And in some labyrinthine way I’m back to my original point. When you open a casual dining restaurant for the privilege of it being in Soho, you are immediately on the back foot, trying to regain money through any means necessary. None of this is conducive to great cooking, let alone sustainable cooking or cooking that isn’t wasteful. Yet the Sohofication of restaurants has been creeping further away from the square mile, into Fitzrovia and Covent Garden of course, but even to Peckham or Brixton where new arrivals, that feel like they have been forged on Frith St and dropped in the middle of south London, are cooed over as exciting dining options. And they are all profoundly, profoundly mediocre.
As central London starts to open up, we should not be thinking about trying to preserve the core of our city as it was but about who these restaurants actually benefit, about how sustainable a self-perpetuating machine of restaurant saturation and rising rents and rates really is. Look at that list of restaurants again and then work out how many have opened second or third sites to keep afloat, or how many are themselves the second or third sites (spoiler: it’s almost all of them). It’s an open secret among most chefs, restaurant owners and writers: there are too many restaurants in central London and some need to close ─ this will be both an opportunity for landlords to question whether to take on different types of businesses, and hopefully for restaurants themselves to negotiate their leases to be more in-line with their revenue, with the threat of walking away.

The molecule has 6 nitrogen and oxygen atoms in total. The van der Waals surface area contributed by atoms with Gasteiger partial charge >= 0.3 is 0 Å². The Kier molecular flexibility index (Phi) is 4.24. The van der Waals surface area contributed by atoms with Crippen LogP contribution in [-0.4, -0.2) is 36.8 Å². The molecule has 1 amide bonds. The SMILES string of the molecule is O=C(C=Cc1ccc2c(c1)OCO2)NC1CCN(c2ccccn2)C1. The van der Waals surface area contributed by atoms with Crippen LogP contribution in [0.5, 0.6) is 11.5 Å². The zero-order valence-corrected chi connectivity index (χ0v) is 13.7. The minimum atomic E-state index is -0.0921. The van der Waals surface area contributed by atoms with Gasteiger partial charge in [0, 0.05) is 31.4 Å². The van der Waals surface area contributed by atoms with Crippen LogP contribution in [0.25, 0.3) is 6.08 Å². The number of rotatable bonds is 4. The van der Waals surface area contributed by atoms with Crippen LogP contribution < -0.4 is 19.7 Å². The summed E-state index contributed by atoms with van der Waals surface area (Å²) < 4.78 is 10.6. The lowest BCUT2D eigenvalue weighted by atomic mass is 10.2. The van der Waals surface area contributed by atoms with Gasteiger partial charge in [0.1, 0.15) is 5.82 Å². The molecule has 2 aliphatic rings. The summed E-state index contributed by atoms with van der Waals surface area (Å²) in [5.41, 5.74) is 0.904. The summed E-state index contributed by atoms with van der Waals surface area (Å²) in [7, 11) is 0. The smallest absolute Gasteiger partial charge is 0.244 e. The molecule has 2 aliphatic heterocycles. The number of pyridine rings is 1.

The pandemic may mean a halt or a reversal to the Sohofication of restaurants but it may also reverse the ongoing restaurantification of Soho. This is a good thing. I don’t say this out of any misguided nostalgia for Soho-as-was, the kind of Soho perpetuated by bores who talk about that time they saw Francis Bacon propping up the bar at the French House or Sebastian Horsley walking down Meard St. But it is simply not healthy for so much of a city to be defined by literal and metaphorical consumption. It is time to think about whether one area should be a ‘restaurant epicentre’ and if the cooking that actually makes us happy, the cooking that many chefs really want to do, isn’t better served elsewhere.